Encouraging Creativity in Young Children

Keeping the Creative Spark Alive in Children

Young children are bursting with creative energy. They sing, dance, and make up songs. They dress up , create plays,  colour, paint, skip, and jump. But often their creative spirit collapses.

Why is that?

  • Some children lose the creative spark because they’re just plain anxious and depressed: life comes down on them hard;
  • The lure of electronic devices and video games, combined with isolation and the lack of encouragement  to be expressive, deadens the imagination of many children.

Our challenge as parents is to nuture that precious, creative wonder in young children.

What You Can Do to Promote Creativity

Give children toys that encourage creativity.

Old standards like Legos(™) are terrific. Avoid high-tech battery toys that encourage passivity.

Remember your own youthful creations.

Once upon a time we were all children, so this makes us all potential experts! Try to remember the creative games and activities from your own childhood. Pass them on to your children.

Donate scrap paper.

Schools often can’t afford to buy paper for creative projects; especially heavier weight, colour and specialty papers. Collect the paper that accumulates in the copy room and by the paper-cutter. Solicit donations at local printshop or office supply store and collect it.

Donate a musical instrument today.

School music programs are considered a luxury and are desperately underfunded. If you have an instrument collecting dust in your basement or garage, put it in the hands of a young student.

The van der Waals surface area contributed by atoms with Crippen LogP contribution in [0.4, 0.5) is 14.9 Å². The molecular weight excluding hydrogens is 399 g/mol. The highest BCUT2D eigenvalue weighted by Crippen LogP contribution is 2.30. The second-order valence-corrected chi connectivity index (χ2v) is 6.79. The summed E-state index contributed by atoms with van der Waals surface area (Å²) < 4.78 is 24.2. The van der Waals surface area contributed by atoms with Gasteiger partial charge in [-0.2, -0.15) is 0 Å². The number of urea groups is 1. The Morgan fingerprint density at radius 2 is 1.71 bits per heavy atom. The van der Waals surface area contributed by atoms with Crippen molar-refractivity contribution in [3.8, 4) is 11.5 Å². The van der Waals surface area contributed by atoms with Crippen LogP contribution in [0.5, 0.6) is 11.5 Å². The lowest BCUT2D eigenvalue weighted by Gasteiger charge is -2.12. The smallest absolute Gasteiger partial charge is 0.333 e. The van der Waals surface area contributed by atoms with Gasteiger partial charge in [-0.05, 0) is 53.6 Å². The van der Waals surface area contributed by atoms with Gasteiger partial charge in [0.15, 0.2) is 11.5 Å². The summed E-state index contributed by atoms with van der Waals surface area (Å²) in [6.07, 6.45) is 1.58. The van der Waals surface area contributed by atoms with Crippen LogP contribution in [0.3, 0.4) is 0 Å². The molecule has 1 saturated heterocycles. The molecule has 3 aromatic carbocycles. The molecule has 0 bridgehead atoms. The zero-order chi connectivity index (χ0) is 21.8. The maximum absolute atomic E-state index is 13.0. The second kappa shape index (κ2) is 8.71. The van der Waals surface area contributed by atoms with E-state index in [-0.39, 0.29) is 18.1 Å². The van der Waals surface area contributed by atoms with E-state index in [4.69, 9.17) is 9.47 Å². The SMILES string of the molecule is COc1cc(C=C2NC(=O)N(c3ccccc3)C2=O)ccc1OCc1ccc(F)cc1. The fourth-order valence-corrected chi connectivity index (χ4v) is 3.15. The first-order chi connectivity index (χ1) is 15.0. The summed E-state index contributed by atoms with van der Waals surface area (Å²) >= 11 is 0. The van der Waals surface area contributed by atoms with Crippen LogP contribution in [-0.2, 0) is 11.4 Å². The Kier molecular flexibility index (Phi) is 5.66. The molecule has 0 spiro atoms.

Make a Project Box.

Collect things: scraps of interesting fabric, bric-a-brac, paper towel rolls, pictures cut from a magazine, anything that catches your fancy, and put them in a box. At the end of your collecting, present it to a day-care centre, community centre or school as the raw material and inspiration for creative projects. You could also put together a box filled with old clothes, hats, cast-off costume jewelry, and masks.

Remember that the richness of life is found in slower moments, that the formation of creative young minds is accomplished not only by the hours spent in the classroom but also by watching tree branches move and the dust fall, and the love within families flourishes when there is time for love.

Richard Louv, Childhood’s Future.

Additional Resources

How parents can encourage creativity in children. By Sham’ah Md-Yunus, 2007.

Creativity and Play: Fostering Creativity. PBS.org: The Whole Child.

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